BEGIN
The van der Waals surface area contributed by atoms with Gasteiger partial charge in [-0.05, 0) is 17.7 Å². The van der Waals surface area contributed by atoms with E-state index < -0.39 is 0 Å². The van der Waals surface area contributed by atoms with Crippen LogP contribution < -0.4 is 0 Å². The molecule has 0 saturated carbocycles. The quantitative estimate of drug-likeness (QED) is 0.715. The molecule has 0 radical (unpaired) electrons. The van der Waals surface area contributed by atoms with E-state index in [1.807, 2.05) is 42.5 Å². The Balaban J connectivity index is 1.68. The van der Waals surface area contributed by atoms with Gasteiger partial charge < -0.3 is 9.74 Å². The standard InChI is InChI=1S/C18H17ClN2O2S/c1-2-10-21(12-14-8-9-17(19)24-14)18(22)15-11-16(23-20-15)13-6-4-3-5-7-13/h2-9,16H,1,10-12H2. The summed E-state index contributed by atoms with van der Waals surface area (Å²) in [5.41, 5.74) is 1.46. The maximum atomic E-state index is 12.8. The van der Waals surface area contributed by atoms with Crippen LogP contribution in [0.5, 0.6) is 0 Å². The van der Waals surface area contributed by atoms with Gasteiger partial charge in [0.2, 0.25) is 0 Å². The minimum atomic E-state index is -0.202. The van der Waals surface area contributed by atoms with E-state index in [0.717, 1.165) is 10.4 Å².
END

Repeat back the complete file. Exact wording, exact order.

The van der Waals surface area contributed by atoms with Gasteiger partial charge in [-0.05, 0) is 17.7 Å². The van der Waals surface area contributed by atoms with E-state index < -0.39 is 0 Å². The van der Waals surface area contributed by atoms with Crippen LogP contribution < -0.4 is 0 Å². The molecule has 0 saturated carbocycles. The quantitative estimate of drug-likeness (QED) is 0.715. The molecule has 0 radical (unpaired) electrons. The van der Waals surface area contributed by atoms with E-state index in [1.807, 2.05) is 42.5 Å². The Balaban J connectivity index is 1.68. The van der Waals surface area contributed by atoms with Gasteiger partial charge < -0.3 is 9.74 Å². The standard InChI is InChI=1S/C18H17ClN2O2S/c1-2-10-21(12-14-8-9-17(19)24-14)18(22)15-11-16(23-20-15)13-6-4-3-5-7-13/h2-9,16H,1,10-12H2. The summed E-state index contributed by atoms with van der Waals surface area (Å²) in [5.41, 5.74) is 1.46. The maximum atomic E-state index is 12.8. The van der Waals surface area contributed by atoms with Crippen LogP contribution in [0.5, 0.6) is 0 Å². The van der Waals surface area contributed by atoms with Gasteiger partial charge in [0.2, 0.25) is 0 Å². The minimum atomic E-state index is -0.202. The van der Waals surface area contributed by atoms with E-state index in [0.717, 1.165) is 10.4 Å².